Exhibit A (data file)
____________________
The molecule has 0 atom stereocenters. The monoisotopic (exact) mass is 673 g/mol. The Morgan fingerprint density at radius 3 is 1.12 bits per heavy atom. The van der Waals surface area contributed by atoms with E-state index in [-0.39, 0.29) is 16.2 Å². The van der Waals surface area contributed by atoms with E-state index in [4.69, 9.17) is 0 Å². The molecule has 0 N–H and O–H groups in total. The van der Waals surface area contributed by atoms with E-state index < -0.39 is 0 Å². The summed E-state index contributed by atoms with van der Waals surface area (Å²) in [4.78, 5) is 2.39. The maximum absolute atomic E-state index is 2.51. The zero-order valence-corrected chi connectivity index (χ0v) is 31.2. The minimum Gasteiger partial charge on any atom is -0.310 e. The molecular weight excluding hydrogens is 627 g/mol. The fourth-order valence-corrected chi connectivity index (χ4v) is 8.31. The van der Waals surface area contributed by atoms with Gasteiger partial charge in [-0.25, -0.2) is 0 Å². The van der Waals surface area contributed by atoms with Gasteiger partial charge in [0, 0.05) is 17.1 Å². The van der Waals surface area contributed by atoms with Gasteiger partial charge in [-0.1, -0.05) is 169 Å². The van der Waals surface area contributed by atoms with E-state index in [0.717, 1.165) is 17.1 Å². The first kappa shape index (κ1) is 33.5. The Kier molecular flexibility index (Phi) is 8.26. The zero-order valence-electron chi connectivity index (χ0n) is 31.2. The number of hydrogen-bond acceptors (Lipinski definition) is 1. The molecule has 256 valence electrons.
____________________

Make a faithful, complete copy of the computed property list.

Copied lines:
The molecule has 0 atom stereocenters. The monoisotopic (exact) mass is 673 g/mol. The Morgan fingerprint density at radius 3 is 1.12 bits per heavy atom. The van der Waals surface area contributed by atoms with E-state index in [-0.39, 0.29) is 16.2 Å². The van der Waals surface area contributed by atoms with E-state index in [4.69, 9.17) is 0 Å². The molecule has 0 N–H and O–H groups in total. The van der Waals surface area contributed by atoms with E-state index < -0.39 is 0 Å². The summed E-state index contributed by atoms with van der Waals surface area (Å²) in [4.78, 5) is 2.39. The maximum absolute atomic E-state index is 2.51. The zero-order valence-corrected chi connectivity index (χ0v) is 31.2. The minimum Gasteiger partial charge on any atom is -0.310 e. The molecular weight excluding hydrogens is 627 g/mol. The fourth-order valence-corrected chi connectivity index (χ4v) is 8.31. The van der Waals surface area contributed by atoms with Gasteiger partial charge in [-0.25, -0.2) is 0 Å². The van der Waals surface area contributed by atoms with Gasteiger partial charge in [0, 0.05) is 17.1 Å². The van der Waals surface area contributed by atoms with Gasteiger partial charge in [-0.1, -0.05) is 169 Å². The van der Waals surface area contributed by atoms with E-state index in [0.717, 1.165) is 17.1 Å². The first kappa shape index (κ1) is 33.5. The Kier molecular flexibility index (Phi) is 8.26. The zero-order valence-electron chi connectivity index (χ0n) is 31.2. The number of hydrogen-bond acceptors (Lipinski definition) is 1. The molecule has 256 valence electrons.